Summarit-M 50 mm - Aperture 4
The new range of Summarit lenses is the last word in cutting-edge Leica lens design. What better person to put them through their paces than a pro? Acclaimed photographer Rainer Bültert uses digital ,35 mm and medium format cameras, but his real love is the LEICA M7. He shares his insights with us in our interview.
I love film, but my job requires me to meet the needs of my clients. They choose the medium and it's not in my place to second guess them. Hence the vast majority of my work is created digitally. It's what clients want and expect. In this respect I'm like every other photographer out there: I use a number of DSLRs and also digital medium format cameras. But I also happen to own a Leica M7. My personal little obsession - it's my analogue escape!
I do a lot of black & white street photography and I like to use a 35 mm f/1.4 Summilux-M and hyperfocal technique. In other words, the depth of field is set in advance, which allows me to concentrate fully on the moment. This is standard procedure in rangefinder photography. The Leica M7 is a discreet tool which will take a different kind of portrait than a DSLR. You can get right up there without overwhelming the subject - something no other camera can really offer.
I had the opportunity to test it out. I did some infrared photography and was struck by the colour. But so far I haven't really considered it as a professional option due to its price. The quality is peerless, but it's quite a substantial investment.
I was asked to work with film. It's the only way when you're trying to document the behaviour of a lens's circle of confusion - especially when you're trying to pinpoint the degree of vignetting (peripheral darkening) caused by a lens. The next thing was to put the camera through its paces in the studio. Not exactly M territory, to my mind. But the subject had M written all over it: portrait & people photography. Mr. Koch is a photographer himself and feels a lot more comfortable behind the camera than in front of it. Luckily the M system is nice and discreet, which helped a lot. The Summarit lenses proved to be ideal for what I was trying to achieve. They're small and compact, harmonising nicely with the camera's modest look - an ideal combination as far as I'm concerned.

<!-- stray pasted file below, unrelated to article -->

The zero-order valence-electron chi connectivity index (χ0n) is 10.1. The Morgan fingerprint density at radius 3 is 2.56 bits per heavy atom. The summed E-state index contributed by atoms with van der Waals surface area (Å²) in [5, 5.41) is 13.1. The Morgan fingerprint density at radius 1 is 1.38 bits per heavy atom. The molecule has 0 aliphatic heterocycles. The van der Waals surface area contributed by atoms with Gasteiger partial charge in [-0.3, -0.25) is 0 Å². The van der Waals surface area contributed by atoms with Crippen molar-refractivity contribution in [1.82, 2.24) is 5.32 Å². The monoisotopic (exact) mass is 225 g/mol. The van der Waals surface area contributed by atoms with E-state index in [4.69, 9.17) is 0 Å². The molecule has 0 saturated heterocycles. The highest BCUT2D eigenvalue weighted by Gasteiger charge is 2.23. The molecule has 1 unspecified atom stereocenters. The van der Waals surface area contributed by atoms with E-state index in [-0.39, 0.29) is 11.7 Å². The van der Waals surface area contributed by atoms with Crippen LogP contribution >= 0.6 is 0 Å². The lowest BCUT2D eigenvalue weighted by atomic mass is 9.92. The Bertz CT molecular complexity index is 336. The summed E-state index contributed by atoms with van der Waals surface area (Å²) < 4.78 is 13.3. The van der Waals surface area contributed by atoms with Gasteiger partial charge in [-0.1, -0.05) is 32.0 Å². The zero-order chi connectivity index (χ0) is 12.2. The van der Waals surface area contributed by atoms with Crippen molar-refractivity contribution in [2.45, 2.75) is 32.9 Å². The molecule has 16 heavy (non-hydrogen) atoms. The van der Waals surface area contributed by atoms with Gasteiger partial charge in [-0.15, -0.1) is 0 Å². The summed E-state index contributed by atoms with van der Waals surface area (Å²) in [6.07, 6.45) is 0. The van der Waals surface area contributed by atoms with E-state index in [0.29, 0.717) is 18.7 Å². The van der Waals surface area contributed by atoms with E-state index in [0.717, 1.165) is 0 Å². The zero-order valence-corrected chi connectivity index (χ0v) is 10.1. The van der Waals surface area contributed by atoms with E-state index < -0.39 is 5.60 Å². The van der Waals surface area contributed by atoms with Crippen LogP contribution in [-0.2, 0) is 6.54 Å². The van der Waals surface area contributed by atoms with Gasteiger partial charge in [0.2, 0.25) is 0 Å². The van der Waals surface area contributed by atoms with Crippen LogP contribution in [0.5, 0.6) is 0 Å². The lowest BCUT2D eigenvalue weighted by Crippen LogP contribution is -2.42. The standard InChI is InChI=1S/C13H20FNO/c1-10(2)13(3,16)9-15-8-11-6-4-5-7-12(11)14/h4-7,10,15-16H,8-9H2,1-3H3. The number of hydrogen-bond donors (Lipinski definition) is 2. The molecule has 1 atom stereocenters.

As expected, the high-speed lenses gave me a thin focal plane, perfect for selective focusing. Wide angle shots turned out free of vignetting. For me it was important that the lenses deliver superb focus, clarity and contrast at full aperture. It may sound trivial, but I feel that the results share a close resemblance with the medium format. I was really impressed. Most likely the assignment could have done without the medium format quality. In terms of experience, though, it's good to know how far it can be pushed. The lenses and camera left a lasting impression, fulfilling both the situation and my studio needs to great effect. And it's always good to have reserves. The photos could easily be printed as double page spreads. There are other aspects worth pointing out. Take the viewfinder, for example: clearly not everyone's cup of tea. But in my case it proved invaluable. I was able to keep an eye on the activity outside the viewfinder frame - great for composition! And the lens is so smooth. The coupling is fully mechanical, giving me a very immediate feel for the focus. Other cameras with manual focusing can't match up. I'm also amazed by the close-ups, especially the portraits taken with the 75 and 90 mm focal lengths. The quality is dazzling. The next step was simply to test the Summarit lenses on the M8.
The new Summarit line basically redefines the whole economic side of M photography. It sounds contradictory to what I said earlier, but it isn't. What you get are superb results at a highly competitive price. We're no longer talking unaffordable luxury but no-nonsense equipment for professionals. Now that I've discovered what they can do as far as portraiture is concerned, I intend to involve the LEICA a lot more in the future. It gives me a different kind of relationship with my subjects. I was really surprised by this discovery. Apart from the 35 mm - me and my Summilux are kind of inseparable now - I will be sure to put the entire Summarit family to good digital use at work. The M7 will continue to grace my personal projects.
And one last word on the 35 mm: the Summarit is a little slower than the Summilux, but it holds its own out in the field. If I didn't already own the Summilux, I would have to choose between a highest-performance lens and a high-performance lens - a Bugatti or a Porsche. In the end, my wallet would probably have the final say.